Today, the topic came up in one of our meetings that students who attend our online schools are often first-generation students. While statistically, I know this, it is interesting to talk about this overall and how it affects our students. I wanted to look at the topic from a personal viewpoint, and then think about how I can work with my first-generation students to help them feel incorporated into the university or college and supported.
My mother was a first-generation student. Neither of her parents attended college. Her father was in the military, and her mother worked a variety of jobs, eventually settling on working for KMart (where she still works part time). She even, at times, made homemade goods to sell locally. My mother didn’t start going to school until I was 13 (old enough to be on my own and babysit my sister), so she was also an older student who had been out of school for a long time. Over time, she completed her Associates Degree at a local community college and went on to attend a University, obtaining multiple degrees there.
However, it was not easy for her to do any of this. She worked a full time and had two daughters while going to school and it was definitely a struggle at times. She would wake up early (and I mean really early) so she could study and complete homework before going to work. She would set up crock pot dinners or simple dinners I could make or heat up for myself and my sister while she attended classes after work. My father worked long hours and often did not get home until late, but every weekend, he would push for us to go do fun things – go to the lake, the beach, Big Bear, or to other fun places because he needed this after working so hard every day. My mom would join us but she would also have to complete homework or study her textbooks while we were out at various places. She struggled with remembering information and she often told me she felt it took her longer to complete her work than she expected. With a lot of time, focus, and work, she managed to push through all of it and is now a Special Education Principal for a local county office of education. It definitely paid off!!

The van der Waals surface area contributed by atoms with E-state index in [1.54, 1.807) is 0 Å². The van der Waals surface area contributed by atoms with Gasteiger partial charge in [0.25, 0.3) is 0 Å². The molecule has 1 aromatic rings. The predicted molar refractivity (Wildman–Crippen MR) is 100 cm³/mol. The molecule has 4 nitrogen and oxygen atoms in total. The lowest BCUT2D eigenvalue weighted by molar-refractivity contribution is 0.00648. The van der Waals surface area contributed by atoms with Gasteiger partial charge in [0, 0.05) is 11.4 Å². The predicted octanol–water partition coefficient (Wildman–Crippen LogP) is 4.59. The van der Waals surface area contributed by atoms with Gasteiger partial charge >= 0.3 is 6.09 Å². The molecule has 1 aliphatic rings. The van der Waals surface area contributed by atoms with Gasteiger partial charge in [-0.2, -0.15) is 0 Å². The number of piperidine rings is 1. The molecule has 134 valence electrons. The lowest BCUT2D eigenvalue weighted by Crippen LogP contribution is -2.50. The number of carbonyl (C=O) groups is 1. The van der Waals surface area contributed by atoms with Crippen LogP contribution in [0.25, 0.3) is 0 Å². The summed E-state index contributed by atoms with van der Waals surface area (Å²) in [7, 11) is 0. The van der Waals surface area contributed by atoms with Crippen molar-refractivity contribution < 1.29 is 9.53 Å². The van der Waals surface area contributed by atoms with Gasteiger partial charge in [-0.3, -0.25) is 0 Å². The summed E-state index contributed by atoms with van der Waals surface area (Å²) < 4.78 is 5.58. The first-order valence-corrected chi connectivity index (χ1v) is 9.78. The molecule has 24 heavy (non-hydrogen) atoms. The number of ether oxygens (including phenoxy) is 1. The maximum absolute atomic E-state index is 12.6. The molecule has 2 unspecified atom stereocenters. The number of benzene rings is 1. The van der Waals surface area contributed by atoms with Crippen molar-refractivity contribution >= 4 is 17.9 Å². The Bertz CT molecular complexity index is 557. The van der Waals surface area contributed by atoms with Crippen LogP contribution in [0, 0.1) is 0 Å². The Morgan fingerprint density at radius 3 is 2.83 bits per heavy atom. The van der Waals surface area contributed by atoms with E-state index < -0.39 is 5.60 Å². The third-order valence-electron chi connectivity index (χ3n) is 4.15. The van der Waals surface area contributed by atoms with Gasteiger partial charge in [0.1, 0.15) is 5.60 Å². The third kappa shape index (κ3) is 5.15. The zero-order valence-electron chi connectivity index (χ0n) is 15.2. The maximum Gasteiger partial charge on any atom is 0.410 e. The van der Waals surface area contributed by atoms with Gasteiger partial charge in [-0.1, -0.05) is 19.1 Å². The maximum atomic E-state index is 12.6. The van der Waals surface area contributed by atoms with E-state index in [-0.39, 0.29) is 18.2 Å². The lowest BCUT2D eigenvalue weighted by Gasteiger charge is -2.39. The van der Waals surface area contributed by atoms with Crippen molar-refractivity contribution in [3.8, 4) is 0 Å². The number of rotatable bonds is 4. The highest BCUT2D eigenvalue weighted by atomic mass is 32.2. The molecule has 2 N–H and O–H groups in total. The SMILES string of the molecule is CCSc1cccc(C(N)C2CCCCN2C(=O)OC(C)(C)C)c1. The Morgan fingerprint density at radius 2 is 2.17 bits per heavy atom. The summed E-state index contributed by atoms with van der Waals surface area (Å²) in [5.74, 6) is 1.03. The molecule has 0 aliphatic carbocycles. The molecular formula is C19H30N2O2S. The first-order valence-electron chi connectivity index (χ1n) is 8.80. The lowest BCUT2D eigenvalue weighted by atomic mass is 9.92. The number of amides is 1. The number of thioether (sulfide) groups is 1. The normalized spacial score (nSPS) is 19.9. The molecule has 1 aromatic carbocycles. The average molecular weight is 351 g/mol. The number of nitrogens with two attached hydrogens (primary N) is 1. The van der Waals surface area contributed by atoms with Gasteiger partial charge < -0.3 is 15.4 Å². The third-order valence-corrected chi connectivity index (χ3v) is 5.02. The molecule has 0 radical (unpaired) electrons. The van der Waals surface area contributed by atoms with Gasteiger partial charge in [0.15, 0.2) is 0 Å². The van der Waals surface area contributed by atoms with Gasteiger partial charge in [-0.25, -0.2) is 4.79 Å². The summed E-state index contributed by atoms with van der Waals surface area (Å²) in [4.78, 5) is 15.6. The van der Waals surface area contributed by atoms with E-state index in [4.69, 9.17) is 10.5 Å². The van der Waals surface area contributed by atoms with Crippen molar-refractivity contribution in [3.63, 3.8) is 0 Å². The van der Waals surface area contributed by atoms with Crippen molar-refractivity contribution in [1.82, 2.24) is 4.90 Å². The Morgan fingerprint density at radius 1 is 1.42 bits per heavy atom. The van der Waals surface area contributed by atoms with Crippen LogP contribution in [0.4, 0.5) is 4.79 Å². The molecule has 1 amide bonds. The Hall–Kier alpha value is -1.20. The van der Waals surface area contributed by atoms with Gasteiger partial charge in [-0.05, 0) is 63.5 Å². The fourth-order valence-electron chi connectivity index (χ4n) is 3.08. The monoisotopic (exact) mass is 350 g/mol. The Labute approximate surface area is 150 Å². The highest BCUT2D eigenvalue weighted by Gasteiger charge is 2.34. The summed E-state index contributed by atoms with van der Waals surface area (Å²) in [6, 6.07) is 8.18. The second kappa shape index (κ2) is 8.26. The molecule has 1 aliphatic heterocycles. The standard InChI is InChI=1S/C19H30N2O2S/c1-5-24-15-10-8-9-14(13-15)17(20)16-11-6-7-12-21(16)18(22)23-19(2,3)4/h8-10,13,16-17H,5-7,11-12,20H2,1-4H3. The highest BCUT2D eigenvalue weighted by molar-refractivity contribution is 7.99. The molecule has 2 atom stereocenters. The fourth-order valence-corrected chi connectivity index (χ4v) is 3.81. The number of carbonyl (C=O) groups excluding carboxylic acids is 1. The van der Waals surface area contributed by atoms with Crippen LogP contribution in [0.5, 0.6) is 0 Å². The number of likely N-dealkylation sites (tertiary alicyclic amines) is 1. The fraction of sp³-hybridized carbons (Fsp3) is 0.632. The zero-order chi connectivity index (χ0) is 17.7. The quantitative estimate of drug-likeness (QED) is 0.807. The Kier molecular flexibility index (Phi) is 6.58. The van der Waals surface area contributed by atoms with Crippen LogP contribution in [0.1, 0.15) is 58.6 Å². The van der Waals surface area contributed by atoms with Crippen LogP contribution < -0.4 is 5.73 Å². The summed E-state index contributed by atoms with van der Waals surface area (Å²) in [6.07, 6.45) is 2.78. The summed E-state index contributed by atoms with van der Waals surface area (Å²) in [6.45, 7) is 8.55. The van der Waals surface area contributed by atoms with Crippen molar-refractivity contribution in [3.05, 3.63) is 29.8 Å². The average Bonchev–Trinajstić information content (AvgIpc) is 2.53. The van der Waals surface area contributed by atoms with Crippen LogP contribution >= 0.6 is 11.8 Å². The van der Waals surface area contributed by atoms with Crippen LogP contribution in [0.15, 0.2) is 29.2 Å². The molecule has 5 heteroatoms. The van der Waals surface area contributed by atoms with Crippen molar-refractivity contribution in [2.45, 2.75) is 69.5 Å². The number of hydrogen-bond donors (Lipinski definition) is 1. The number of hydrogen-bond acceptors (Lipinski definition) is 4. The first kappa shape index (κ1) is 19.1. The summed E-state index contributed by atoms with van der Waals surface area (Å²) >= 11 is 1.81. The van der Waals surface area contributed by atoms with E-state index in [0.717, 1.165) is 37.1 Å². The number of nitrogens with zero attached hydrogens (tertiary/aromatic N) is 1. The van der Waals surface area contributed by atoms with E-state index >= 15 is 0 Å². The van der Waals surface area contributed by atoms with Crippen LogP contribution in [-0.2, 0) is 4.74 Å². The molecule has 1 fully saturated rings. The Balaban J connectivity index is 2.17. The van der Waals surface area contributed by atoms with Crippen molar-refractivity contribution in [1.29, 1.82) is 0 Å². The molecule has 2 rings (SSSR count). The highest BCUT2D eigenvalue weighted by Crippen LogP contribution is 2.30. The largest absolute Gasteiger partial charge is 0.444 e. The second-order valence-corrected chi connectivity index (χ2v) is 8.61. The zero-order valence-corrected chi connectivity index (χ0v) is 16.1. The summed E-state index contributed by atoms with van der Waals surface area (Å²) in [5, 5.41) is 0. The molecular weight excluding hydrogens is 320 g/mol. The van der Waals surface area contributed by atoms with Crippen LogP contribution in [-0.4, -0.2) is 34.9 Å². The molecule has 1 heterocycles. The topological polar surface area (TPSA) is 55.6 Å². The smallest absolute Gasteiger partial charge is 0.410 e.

For my sister and myself, college life was a little different. Having seen our mother (and for my sister, me) go through the college experience, I think it was a lot easier for both of us to get started, stay organized, and keep our focus. As a first-generation student, I think it can be difficult to know what is expected of you. Without some kind of guidance or advisor, it can be a struggle just to find out what classes you need, how to organize your schedule, or to develop strong time management skills. After years of attending school and going to work full time, I think first-generation students can also start to lose motivation and ask themselves why they are going through all of this in the first place. However, my mother persevered and has benefited greatly from all of her work.
Every day, my mother is a strong reminder of what someone can accomplish if they put their mind to it. She is a perfect example of my students every day – someone who hadn’t attended college for a long time, worked a full time job while attending college, and raised two daughters while attending college – both of whom went on to obtain advanced degrees as well. She is a shining example, and I always try to keep her in mind when I work with my students and meet each one.
Each mother and each father in my classes is trying to be that shining example for their own family, and I hope I can help give them the tools they need to accomplish that goal!
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